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Lakshmibai, Hazrat and the Revolt of 1857

Two women, one war. What sets them apart? Professor Lakshmi Subramanian explores Rudrangshu Mukherjee’s ‘A Begum and A Rani’

Lakshmi Subramanian | Published 03.12.21, 07:49 PM

The focus of this work, as evident in the title, is two women who fought the same war in 1857 but who never met, whose lives were strangely similar and yet were recalled very differently. Why this was so, what made for a particular telling of their afterlives and how in course of the retrospective retelling, one became a legend and the other a mere trace, forms the core of Rudrangshu Mukherjee’s narrative.

It departs from his earlier work on the Revolt of 1857, where he placed emphasis initially on the diverse structural elements that made up the popular uprising in Awadh and subsequently on explaining the violence that characterised the actions of both the insurgents and their suppressors. Here, in contrast, Mukherjee prefers to focus on the individual as the actor of history and on the politics that animated the reconstruction of individual lives. He does so with elegance, ever attentive to the dictates of Clio, in unravelling the complexity of the context in which the two protagonists found themselves as they were sucked into the vortex of real politics and popular expectations.



(A Begum and A Rani was published by Penguin Allen Lane in July 2021. Buy it here.)


The first two chapters of the book give the reader a taste of the Revolt in its early stages, when a series of military mutinies collapsed into agrarian rebellion, bringing myriad elements into the fray, ranging from the aggrieved taluqdar to the oppressed peasant, from the disenfranchised ruler to the urban dweller. Amidst the clamour of the rebels for a return to Mughal rule and for an end to the unholy power of the hated firang, emerged a slow political front to embark on campaigns against the British forces and coordinate military activity. 

Two parallel centres of authority

In Lucknow, the discarded wife of Wajid Ali Shah found herself at the epicentre of protest, whereas in Jhansi, Lakshmibai was urged by the rebels to take up their cause. While the latter was found in active combat, Hazrat seems to have attended to the day-to-day requirements of the troops, making sure that they were provisioned and supported. Hazrat seems to have also been pitted against one of the most charismatic leaders, Maulvi Amir Ali, who insisted on Hazrat becoming his disciple — which Hazrat herself resisted.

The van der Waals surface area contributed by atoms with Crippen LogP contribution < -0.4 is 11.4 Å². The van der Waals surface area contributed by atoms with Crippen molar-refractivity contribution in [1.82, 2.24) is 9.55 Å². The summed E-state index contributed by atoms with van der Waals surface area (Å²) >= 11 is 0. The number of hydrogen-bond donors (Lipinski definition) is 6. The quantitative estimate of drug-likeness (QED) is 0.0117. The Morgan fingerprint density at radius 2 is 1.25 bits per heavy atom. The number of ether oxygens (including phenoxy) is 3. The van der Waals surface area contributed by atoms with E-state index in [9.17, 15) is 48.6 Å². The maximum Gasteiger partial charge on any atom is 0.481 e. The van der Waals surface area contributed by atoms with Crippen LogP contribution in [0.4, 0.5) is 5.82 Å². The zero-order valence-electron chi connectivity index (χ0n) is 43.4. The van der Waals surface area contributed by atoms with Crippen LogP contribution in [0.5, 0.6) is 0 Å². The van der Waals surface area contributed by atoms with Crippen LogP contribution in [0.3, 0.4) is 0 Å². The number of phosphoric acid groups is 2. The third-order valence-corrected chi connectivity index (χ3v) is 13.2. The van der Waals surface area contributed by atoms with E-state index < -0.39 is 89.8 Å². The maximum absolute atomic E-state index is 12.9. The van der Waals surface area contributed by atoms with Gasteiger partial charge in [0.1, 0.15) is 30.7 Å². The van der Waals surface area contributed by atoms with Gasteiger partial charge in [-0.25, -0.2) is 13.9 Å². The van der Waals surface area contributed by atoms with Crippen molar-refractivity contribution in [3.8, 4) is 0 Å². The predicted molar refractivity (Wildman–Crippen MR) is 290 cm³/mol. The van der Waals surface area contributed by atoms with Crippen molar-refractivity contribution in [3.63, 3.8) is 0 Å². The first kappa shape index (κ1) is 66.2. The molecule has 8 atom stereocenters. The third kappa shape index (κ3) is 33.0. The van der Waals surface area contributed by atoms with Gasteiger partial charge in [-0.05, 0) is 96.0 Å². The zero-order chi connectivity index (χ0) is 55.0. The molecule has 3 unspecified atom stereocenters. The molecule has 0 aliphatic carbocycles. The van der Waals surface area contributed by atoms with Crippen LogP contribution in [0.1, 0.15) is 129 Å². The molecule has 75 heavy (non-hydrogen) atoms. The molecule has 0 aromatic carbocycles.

That these two individuals represented two parallel centres of authority is clear but what this implied in terms of differing conceptions of freedom is not readily apparent. However, in the analysis of the ishtahars or proclamations that were issued, Mukherjee makes the important point that religion was the integral and unifying idiom in the Mutiny.

The Afterlife

It is in the chapter titled Afterlife that the book really comes into its own. Here, Mukherjee tracks the moments in the emergence of a nationalist historical consciousness in Maharashtra, Bengal, and subsequently in North India, in which the status of the martyr queen gained traction. Analysing poetry, local memories, eulogies and early historical work on the Rani of Jhansi, Mukherjee tracks the making of a very particular historical memory and its amnesiac other, thereby engaging with the complex relationship between myth and history. 

He suggests that these categories were not necessarily oppositional. Rather, both were exercises in remembering and forgetting and reconstructing. It is to his credit as a practitioner of history that he reconstructs as well as he does the lives of two women — one of whom was subsequently pushed on to the centre-stage while the other was relegated to the margins.

Lakshmi Subramanian is professor of History in BITS Pilani, Goa. She is the author of several works on music and nationalism as well as on India’s maritime history. Her latest book is Singing Gandhi’s India: Music and Sonic Nationalism. When she is not steeped in teaching and research, she likes to travel to the hills.

Last updated on 03.12.21, 07:57 PM

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